The Oslo Accords provided for limited Palestinian autonomy in parts of the West Bank and Gaza. In exchange, the Palestine Liberation Organization led by Yasir Arafat agreed to recognize the Israeli state, which had expelled Palestinians from their land in 1948, and other concessions.

The new Palestinian entity was denied full statehood, the right to conduct foreign policy, and control over its borders. The majority of Palestinians living in exile were not granted the right to return to their homeland. Yet any Jewish person, born anywhere in the world, has the right to move to Israel under Israeli law.

The U.S. pushed the negotiation of the Oslo agreement after the collapse of the Soviet Union and defeat of Iraq in the Gulf war in 1991 had weakened the Palestinian bargaining position.

As the first step in the implementation of the agreement, Israel was to withdraw its forces and by March 1996 turn over administration to the new Palestinian Authority in the six largest cities of the West Bank. But Israeli forces have yet to leave Hebron, the largest population center.

Hebron has 150,000 Palestinians and only 500 Israeli settlers, who are heavily armed extreme rightists. Now the Israelis are making new demands to "assure the security of the settlers."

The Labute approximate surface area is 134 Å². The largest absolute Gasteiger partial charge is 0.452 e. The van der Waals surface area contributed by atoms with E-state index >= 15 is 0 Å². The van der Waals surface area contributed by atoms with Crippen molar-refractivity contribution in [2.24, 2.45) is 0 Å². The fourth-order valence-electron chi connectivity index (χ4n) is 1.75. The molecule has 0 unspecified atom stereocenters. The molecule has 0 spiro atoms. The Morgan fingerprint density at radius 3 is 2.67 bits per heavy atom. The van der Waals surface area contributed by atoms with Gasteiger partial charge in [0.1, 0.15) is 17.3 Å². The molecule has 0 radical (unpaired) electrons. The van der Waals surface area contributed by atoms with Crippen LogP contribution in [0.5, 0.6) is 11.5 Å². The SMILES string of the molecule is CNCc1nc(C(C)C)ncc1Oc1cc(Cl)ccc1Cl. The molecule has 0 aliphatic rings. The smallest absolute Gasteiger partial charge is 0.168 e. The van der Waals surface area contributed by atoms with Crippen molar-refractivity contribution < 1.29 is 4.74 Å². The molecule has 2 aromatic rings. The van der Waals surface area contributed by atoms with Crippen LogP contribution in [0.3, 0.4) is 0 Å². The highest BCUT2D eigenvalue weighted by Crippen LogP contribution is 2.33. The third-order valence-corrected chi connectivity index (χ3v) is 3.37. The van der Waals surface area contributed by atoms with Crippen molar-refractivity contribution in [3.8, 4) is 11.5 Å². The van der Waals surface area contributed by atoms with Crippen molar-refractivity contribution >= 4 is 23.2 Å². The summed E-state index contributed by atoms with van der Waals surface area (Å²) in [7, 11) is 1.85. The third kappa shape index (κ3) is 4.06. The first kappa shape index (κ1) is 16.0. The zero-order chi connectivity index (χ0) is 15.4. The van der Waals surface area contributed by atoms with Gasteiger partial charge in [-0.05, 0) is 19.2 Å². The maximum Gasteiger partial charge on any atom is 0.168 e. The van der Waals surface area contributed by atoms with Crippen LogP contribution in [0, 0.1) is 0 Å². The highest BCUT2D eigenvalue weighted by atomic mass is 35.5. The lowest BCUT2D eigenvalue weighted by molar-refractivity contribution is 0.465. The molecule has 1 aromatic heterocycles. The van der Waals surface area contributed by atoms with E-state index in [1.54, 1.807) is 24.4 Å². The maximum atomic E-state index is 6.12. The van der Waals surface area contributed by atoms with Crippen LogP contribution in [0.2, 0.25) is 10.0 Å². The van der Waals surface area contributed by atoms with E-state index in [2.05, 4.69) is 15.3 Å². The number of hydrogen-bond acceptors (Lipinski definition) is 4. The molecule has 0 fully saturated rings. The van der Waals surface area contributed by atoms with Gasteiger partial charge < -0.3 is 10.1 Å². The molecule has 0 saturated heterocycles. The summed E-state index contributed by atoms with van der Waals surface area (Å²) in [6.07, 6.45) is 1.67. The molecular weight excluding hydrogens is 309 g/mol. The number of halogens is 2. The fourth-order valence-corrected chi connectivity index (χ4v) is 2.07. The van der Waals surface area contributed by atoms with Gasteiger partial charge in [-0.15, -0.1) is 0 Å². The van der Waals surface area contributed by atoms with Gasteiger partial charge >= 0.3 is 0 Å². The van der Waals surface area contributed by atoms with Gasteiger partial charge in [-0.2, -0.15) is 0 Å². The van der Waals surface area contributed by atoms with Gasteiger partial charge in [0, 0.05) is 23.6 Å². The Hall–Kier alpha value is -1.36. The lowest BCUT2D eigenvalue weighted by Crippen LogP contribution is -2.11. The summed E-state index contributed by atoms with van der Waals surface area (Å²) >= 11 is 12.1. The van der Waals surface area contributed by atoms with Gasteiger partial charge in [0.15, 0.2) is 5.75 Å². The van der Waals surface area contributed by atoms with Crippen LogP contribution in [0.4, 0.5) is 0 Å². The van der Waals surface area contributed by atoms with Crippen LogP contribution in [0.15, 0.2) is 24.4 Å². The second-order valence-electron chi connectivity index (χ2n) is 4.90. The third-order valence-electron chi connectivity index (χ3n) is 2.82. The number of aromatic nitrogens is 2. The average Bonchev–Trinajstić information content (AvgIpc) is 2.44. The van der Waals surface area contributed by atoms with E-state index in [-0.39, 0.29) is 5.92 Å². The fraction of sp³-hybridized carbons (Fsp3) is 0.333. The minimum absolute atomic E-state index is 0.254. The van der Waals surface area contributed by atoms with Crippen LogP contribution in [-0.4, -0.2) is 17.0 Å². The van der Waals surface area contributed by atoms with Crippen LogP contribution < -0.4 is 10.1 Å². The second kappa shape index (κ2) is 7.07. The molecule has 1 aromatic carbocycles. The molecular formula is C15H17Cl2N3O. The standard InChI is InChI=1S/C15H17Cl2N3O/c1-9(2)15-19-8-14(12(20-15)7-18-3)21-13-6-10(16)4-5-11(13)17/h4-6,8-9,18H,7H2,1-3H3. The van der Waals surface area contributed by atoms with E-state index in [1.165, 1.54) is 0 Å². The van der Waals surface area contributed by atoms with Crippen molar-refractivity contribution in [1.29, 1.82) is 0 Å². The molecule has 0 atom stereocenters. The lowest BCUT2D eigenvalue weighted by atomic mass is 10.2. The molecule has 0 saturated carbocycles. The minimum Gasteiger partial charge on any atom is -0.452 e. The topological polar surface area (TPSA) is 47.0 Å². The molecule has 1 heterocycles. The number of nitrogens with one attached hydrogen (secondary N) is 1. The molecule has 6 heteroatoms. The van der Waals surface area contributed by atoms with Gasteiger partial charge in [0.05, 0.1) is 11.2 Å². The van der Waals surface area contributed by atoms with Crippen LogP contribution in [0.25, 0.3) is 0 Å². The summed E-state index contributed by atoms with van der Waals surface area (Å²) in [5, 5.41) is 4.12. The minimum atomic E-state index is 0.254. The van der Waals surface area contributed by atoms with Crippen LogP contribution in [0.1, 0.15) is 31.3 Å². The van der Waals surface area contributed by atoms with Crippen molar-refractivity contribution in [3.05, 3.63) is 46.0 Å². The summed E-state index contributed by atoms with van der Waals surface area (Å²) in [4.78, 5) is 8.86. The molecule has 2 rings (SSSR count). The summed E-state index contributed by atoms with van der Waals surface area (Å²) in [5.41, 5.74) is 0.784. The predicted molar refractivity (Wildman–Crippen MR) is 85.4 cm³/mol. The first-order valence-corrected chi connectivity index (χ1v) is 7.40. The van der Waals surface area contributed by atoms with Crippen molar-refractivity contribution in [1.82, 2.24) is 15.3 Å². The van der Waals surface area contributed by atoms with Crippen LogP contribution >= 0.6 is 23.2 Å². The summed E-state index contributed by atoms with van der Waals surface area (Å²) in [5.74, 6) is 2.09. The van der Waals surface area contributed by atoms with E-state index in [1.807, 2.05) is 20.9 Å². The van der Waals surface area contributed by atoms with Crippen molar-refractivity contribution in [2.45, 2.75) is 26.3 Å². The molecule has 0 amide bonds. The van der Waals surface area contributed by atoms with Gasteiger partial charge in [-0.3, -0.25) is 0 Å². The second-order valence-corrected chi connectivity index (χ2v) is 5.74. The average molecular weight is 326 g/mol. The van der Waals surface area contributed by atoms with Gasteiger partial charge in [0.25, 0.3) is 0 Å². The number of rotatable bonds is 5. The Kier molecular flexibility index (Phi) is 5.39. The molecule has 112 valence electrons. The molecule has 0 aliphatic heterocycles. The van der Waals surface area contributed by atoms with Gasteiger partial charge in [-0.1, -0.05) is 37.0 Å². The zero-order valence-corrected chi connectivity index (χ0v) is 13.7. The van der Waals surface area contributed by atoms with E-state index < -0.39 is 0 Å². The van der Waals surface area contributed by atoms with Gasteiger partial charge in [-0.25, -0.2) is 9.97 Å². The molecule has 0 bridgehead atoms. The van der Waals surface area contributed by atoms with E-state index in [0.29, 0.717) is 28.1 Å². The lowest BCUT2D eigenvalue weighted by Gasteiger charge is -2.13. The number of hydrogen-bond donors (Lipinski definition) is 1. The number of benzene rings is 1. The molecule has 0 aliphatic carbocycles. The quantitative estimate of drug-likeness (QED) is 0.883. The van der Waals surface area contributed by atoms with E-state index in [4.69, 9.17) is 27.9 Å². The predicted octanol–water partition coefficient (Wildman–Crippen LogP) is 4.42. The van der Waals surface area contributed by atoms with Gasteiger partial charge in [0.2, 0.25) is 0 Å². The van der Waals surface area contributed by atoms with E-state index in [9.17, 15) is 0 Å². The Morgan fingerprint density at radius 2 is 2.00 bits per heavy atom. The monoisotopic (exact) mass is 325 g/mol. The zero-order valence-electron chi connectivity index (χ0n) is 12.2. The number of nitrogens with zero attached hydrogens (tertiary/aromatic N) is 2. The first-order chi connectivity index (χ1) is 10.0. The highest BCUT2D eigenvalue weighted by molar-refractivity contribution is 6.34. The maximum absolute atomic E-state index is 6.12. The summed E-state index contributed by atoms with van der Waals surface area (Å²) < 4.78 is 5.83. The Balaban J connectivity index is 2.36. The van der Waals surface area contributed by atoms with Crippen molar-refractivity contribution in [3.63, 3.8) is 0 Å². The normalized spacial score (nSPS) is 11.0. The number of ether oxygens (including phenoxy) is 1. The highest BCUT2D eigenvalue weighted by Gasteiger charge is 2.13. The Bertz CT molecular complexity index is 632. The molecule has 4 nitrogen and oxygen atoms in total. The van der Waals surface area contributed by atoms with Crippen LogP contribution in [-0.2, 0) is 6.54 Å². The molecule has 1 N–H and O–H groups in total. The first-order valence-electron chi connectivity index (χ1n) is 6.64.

Israeli settlers from the Hebron area, many of them from the United States, have carried out repeated assassinations and massacres against Palestinians. They receive massive protection and support from the Israeli army. Invariably when conflicts arise, the 150,000 Palestinians are subjected to 24-hour curfews and are restricted to their homes, a condition never imposed on the 500 settlers.

The fascist-like racism of these armed settlers was illustrated on Dec. 21, when 200 of them assaulted Palestinian children on their way home from elementary school, beating them with belts and pulling their hair. When 100 unarmed Palestinians attempted to defend the children, they were attacked by Israeli soldiers who viciously beat them, arresting many.


Washington's real concern is the rising level of tensions in the Middle East caused by the actions of the Netanyahu regime.

A Palestinian Authority spokesperson called the settlements announcement "a declaration of war on the peace process."

The Syrian government declared that the region is "deteriorating toward war." Even the pro-U.S. governments of Egypt and Jordan have been strongly critical, with the Egyptian media stressing the theme of war danger over the past several months.

In Lebanon, resistance to the Israeli occupation of a 12-mile-wide "security zone" is rising. On Dec. 19, the commander of the Israeli forces illegally occupying Lebanon, Gen. Eli Amital, was wounded by a guerrilla mortar attack.

The attempt to "re-energize" the peace talks, in the words of chief State Department representative Dennis Ross, is motivated not by concern for the rights of the Palestinians but as a means to defuse rising tensions in this oil-rich region.

- END -